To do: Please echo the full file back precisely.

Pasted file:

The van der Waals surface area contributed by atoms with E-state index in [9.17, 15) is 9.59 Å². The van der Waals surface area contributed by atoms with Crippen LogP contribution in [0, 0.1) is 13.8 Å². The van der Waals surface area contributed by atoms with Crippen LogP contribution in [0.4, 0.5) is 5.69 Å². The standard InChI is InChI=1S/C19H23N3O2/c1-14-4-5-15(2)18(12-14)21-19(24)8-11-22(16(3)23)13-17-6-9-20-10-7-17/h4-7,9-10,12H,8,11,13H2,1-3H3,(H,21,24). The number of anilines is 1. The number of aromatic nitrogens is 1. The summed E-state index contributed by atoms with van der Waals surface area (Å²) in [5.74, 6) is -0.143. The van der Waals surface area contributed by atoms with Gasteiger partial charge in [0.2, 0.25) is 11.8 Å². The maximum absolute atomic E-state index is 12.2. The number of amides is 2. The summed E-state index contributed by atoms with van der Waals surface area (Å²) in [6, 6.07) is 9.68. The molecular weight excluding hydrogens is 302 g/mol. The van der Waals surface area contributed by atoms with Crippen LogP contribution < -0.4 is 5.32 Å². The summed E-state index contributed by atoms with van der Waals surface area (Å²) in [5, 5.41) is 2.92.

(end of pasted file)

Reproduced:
The van der Waals surface area contributed by atoms with E-state index in [9.17, 15) is 9.59 Å². The van der Waals surface area contributed by atoms with Crippen LogP contribution in [0, 0.1) is 13.8 Å². The van der Waals surface area contributed by atoms with Crippen LogP contribution in [0.4, 0.5) is 5.69 Å². The standard InChI is InChI=1S/C19H23N3O2/c1-14-4-5-15(2)18(12-14)21-19(24)8-11-22(16(3)23)13-17-6-9-20-10-7-17/h4-7,9-10,12H,8,11,13H2,1-3H3,(H,21,24). The number of anilines is 1. The number of aromatic nitrogens is 1. The summed E-state index contributed by atoms with van der Waals surface area (Å²) in [5.74, 6) is -0.143. The van der Waals surface area contributed by atoms with Gasteiger partial charge in [0.2, 0.25) is 11.8 Å². The maximum absolute atomic E-state index is 12.2. The number of amides is 2. The summed E-state index contributed by atoms with van der Waals surface area (Å²) in [6, 6.07) is 9.68. The molecular weight excluding hydrogens is 302 g/mol. The van der Waals surface area contributed by atoms with Crippen LogP contribution < -0.4 is 5.32 Å². The summed E-state index contributed by atoms with van der Waals surface area (Å²) in [5, 5.41) is 2.92.